Pinjara

The Pinjara (Rajasthani: पिंज़ारा (Devanagari) پِنجارہ (Perso-Arabic), Kannada: ಪಿಂಜಾರ ) are a community found in the states of Madhya Pradesh, Maharashtra, Karnataka, Gujarat and Rajasthan in India. The terms Pinjara, Mansoori, Behna and Dhunia are used interchangebly in some regions of India whereas in other regions they are separate communities. They are also known as Mansoori, especially in Gujarat, where the name Pinjara is no longer used. The Pinjara is the traditional cotton carder of Central India, just like the Behna are the traditional cotton carders of North India.This community came from Persia and Afghanistan for business purpose of cotton farming and industries. [1][2]

Pinjara.jpg
Pinjara
Total population
85,46,428
Regions with significant populations
 India, Pakistan
Languages
HindiMarwariMarathiKannada
Related ethnic groups
BehnaMansoori

History and originEdit

The community originated from local converts to Islam and foreigners who immigrated from Persia Afghanistan and other regions outside Indian subcontinent , and were involved in the traditional occupation of cotton ginning/trading. Some Pinjaras who originated from converts to Islam claim their descent from Rajput . According to history, they came from Rajasthan to Gujarat at the time of the form of Ran Singh and resided here. Even today, their main caste - Rao, Deora, Chauhan, Bhati, which is also a Rajput clan[2]. The main origin of this community from Afghanistan and some of whose converted Muslim from Rajput's.But they were called Behna, Dhuna by the Hindu community and it's also mentioned that dhuna, Behna was stated to the Hindu carder not for Muslims. Most of the people of this community used no surname until recent times however most of them have adopted surnames like Khan, Pathan while others use Mansoori as a surname because the ancestor's of this community was Persian Muslims and from Afghanistan.Tipu Sultan belong this Community.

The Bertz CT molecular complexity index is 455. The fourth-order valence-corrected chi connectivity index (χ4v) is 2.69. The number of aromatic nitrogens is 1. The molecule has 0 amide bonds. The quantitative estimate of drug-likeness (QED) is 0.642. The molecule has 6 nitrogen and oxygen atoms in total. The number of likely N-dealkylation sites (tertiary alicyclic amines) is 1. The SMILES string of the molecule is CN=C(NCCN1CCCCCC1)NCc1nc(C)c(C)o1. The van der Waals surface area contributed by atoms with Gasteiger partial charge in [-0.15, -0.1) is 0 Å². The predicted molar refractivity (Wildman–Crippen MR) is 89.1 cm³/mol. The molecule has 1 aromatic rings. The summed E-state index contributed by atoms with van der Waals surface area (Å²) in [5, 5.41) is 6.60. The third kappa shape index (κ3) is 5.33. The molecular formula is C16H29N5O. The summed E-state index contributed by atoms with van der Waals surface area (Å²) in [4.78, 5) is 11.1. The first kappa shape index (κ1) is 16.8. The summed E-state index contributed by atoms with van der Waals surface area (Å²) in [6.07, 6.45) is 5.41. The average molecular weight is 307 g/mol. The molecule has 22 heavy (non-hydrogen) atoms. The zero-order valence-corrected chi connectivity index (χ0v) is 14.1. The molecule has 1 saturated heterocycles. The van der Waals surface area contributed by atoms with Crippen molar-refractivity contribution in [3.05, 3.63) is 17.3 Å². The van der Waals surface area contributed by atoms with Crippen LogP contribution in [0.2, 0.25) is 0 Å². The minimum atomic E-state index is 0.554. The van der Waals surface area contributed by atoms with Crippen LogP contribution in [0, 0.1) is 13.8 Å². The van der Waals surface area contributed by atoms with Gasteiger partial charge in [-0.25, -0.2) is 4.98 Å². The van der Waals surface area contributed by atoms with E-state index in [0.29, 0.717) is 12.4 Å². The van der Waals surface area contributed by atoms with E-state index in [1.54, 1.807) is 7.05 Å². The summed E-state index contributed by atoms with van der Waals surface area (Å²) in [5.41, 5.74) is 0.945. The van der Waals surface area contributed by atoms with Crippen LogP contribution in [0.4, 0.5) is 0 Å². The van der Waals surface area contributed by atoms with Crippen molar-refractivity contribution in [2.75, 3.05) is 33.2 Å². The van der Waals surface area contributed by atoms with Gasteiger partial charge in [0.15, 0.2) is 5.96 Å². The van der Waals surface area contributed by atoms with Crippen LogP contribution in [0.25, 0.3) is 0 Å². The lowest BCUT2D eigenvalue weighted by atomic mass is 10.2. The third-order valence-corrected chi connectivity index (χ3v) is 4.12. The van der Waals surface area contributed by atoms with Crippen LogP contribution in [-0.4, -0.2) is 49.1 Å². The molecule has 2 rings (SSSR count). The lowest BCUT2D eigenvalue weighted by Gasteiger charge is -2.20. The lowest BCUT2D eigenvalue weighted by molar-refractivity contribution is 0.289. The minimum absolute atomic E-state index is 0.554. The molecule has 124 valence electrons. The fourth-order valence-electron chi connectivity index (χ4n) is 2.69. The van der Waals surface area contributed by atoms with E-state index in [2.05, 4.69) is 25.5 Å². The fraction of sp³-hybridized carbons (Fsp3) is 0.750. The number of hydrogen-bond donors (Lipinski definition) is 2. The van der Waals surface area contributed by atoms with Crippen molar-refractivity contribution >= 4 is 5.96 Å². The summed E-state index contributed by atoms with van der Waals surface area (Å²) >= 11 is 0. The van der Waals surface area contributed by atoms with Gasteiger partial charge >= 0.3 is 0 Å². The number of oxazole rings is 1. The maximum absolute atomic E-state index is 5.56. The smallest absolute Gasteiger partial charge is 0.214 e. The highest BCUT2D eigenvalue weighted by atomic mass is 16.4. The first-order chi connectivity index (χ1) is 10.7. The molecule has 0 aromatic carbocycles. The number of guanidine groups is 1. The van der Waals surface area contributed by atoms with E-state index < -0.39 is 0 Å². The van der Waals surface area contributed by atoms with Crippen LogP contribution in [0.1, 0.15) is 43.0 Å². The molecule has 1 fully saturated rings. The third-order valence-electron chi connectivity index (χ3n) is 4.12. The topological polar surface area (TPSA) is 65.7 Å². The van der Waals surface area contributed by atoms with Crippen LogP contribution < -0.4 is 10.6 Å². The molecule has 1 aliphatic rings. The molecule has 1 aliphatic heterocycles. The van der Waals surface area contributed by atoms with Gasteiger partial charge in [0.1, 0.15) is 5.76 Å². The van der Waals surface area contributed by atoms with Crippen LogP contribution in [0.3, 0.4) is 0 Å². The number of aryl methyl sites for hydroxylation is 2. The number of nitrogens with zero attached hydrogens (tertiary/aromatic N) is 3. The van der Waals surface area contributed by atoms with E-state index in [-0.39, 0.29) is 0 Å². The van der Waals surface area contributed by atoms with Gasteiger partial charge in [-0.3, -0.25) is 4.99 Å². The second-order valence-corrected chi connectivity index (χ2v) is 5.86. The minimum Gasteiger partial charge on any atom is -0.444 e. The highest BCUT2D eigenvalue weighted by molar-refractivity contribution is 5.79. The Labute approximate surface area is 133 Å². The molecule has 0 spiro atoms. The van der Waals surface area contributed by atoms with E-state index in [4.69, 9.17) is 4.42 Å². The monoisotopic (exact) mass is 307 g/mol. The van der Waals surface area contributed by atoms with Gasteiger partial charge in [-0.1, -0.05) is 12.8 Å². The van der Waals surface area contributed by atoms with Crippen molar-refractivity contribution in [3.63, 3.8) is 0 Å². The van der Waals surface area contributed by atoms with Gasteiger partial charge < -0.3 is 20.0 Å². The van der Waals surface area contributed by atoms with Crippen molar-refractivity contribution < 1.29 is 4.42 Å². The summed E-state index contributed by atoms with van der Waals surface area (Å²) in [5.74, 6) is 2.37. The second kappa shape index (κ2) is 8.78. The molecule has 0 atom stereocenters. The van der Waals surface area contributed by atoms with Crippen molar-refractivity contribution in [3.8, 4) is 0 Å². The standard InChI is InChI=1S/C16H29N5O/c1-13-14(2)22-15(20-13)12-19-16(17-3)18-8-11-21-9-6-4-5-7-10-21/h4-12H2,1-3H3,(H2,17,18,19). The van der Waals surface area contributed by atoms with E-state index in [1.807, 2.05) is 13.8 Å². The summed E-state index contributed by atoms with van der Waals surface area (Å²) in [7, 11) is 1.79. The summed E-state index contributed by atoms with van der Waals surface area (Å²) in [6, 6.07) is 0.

ReferencesEdit

  1. ^ People of India Rajasthan Volume XXXVIII Part Two edited by B.K Lavania, D. K Samanta, S K Mandal & N.N Vyas pages 750 to 755 Popular Prakashan
  2. ^ People of India Maharshtra Volume XXX Part Three edited by B.V Bhanu, B.R Bhatnagar, D.K Bose, V.S Kulkarni and J Sreenath pages 1733- 1737